In a field close across the road from the principal entrance to Hodnet Hall in Shropshire are what appear to be the remains of a classical temple. Three Ionic columns are intact, two of which support a fragment of pediment, and a fourth pillar is in ruins. But whilst the columns are Georgian in date, this is not the ruin of an 18th century landscape ornament, for the eye-catcher was only erected in the 1960s.
In July 1833 the 1st Duke of Sutherland died. Tenants on his estates in Staffordshire (Trentham), Scotland (Dunrobin) and Shropshire quickly made plans to commemorate the man they considered a benevolent landlord – according to the inscriptions that is: the Duke was not quite as revered as the tributes might suggest. In Shropshire the tenants on the Lilleshall estate decided to erect an obelisk on Lilleshall Hill, high above the village, and by November the foundation stone had been laid. By the end of the century the obelisk had been struck by lightning (twice) and had caused some embarrassment for the editor of a local paper.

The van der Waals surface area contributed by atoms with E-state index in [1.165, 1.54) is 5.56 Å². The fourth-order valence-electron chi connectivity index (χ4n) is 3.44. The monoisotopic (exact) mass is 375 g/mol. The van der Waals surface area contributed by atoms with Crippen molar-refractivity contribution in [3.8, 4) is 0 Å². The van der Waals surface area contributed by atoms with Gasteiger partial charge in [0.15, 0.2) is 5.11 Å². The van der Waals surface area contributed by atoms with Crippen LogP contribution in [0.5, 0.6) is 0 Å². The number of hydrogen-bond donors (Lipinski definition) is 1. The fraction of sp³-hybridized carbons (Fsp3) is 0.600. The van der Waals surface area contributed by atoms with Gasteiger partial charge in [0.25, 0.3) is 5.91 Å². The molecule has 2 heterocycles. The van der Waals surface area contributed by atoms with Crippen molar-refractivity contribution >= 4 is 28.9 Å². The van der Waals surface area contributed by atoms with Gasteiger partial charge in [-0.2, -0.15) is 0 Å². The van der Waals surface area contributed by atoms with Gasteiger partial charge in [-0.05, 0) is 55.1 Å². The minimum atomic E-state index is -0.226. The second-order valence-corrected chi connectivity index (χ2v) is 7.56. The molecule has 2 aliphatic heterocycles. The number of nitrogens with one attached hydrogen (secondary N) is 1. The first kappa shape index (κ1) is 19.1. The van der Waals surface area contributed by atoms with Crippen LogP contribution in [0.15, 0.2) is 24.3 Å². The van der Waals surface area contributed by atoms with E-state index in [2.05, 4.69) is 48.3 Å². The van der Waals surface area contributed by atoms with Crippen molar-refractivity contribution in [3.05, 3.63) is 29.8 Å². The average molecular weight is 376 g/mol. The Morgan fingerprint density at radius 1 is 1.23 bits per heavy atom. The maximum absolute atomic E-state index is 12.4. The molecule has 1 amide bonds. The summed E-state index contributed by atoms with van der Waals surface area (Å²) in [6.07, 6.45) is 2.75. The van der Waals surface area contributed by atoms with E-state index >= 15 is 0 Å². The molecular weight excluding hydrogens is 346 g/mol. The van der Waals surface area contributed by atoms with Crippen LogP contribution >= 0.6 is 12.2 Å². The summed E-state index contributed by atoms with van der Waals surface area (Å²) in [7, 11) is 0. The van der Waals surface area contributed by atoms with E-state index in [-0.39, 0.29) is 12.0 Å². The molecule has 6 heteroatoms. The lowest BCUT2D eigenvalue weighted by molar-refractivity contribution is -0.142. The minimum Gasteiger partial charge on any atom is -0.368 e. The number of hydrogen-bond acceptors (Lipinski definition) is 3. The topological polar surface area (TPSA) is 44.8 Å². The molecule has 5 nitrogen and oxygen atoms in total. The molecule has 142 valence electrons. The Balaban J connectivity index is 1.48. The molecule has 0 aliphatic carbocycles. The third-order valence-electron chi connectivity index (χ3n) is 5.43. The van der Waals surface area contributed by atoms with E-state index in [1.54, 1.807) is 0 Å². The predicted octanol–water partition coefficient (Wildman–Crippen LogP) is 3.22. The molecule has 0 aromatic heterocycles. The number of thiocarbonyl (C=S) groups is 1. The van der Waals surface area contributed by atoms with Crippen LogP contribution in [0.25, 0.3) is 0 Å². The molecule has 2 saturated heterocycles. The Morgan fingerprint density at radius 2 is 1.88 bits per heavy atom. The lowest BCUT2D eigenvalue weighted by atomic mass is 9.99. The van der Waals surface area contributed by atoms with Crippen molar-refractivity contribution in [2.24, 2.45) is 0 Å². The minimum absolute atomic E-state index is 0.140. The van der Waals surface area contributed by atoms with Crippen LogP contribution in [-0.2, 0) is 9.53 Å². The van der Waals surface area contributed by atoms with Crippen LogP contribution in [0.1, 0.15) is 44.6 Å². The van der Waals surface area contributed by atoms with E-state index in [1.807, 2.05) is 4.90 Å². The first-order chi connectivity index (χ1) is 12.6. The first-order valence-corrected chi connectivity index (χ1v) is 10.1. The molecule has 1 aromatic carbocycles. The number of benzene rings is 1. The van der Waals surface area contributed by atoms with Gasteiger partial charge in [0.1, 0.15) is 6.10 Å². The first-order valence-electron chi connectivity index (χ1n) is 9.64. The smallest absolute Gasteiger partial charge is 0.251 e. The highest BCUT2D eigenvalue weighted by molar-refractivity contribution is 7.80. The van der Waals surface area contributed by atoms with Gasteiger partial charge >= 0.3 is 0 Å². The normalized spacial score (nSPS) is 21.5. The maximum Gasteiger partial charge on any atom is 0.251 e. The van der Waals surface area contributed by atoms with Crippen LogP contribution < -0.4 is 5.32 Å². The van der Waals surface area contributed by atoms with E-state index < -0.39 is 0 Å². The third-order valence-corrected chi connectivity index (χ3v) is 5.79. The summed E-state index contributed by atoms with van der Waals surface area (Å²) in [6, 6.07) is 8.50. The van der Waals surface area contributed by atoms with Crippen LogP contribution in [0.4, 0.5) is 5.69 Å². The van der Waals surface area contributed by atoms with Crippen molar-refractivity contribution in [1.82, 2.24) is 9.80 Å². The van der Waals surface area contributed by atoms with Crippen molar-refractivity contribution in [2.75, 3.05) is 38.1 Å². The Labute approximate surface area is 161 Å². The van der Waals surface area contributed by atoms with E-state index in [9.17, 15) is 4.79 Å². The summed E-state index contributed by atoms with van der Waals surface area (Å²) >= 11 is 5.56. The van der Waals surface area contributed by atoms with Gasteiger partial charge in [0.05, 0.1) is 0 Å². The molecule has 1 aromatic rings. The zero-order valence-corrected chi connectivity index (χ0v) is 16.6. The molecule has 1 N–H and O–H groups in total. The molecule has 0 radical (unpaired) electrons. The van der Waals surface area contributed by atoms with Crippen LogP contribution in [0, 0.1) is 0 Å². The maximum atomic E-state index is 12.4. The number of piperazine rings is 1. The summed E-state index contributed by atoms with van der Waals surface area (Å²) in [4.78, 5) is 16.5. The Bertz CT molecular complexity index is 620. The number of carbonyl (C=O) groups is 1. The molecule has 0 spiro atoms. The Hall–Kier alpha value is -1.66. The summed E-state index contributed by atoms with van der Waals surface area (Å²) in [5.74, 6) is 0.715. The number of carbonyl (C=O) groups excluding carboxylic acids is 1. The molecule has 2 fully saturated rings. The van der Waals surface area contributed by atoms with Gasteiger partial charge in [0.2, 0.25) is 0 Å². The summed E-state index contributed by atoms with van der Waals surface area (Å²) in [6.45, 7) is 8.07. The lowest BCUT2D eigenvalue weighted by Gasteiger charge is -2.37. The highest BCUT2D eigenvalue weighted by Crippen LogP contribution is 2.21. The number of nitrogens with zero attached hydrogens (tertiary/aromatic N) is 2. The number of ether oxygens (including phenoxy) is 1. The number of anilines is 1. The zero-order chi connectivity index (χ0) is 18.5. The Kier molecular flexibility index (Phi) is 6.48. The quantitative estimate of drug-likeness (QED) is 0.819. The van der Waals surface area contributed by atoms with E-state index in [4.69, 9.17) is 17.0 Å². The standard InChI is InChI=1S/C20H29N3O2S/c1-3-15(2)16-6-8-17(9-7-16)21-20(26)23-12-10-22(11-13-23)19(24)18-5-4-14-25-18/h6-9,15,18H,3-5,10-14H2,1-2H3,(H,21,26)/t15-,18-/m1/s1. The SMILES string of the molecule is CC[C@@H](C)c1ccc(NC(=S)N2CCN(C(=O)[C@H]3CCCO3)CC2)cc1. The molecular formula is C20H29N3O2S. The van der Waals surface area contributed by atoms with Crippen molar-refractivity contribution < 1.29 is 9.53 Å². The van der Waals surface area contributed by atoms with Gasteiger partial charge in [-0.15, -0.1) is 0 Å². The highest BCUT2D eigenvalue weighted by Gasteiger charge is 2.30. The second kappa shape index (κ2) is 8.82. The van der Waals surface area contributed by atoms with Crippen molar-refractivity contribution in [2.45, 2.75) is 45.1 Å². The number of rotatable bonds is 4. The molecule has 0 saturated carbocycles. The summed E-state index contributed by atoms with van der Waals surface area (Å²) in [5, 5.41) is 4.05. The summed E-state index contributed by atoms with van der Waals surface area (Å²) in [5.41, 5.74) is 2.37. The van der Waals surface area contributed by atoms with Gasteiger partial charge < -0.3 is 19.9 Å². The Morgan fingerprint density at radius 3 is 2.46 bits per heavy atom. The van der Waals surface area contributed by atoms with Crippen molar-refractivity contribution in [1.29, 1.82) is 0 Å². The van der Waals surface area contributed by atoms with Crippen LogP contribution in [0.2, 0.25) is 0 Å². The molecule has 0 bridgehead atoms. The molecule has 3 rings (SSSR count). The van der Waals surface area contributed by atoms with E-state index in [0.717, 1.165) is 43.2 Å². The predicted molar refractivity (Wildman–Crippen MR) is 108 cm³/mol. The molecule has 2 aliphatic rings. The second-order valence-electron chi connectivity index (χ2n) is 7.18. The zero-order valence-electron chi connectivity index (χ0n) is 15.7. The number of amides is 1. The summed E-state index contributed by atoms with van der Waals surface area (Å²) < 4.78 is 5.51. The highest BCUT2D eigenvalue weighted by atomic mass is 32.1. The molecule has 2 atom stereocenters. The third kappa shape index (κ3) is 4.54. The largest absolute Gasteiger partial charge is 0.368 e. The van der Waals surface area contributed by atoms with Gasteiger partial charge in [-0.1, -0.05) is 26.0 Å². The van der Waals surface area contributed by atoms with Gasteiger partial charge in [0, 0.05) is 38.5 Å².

Sundorne House in Shropshire was the seat of the Corbet family and the estate included the picturesque ruin of Haughmond Abbey. In 1774 John Corbet added a dramatic eye-catcher to the ensemble – a sham castle on the summit of Haughmond Hill.
On high ground in Weston Park, ancestral seat of the earls of Bradford, stands this prospect tower. Although Weston Park is in Staffordshire, the knoll on which the tower stands is just over the border into Shropshire, and it was formerly home to another monument, allegedly built for the most repulsive of reasons.
Badger Dingle, north east of Bridgnorth in Shropshire, was created by Isaac Hawkins Browne in the 1780s and ‘90s. He constructed a new mansion, Badger Hall (demolished 1950s), to the designs of James Wyatt whilst at the same time employing William Emes, and probably his associate John Webb, to create a pleasure ground. Lakes were created in the valley bottom and a circuit walk took visitors through the ‘ornamented cultivated side’ of the valley, which looked across to the ‘purely sylvan’ scene of the opposite bank. An early account describes a picturesque scene of alpine planting and colourful shrubs.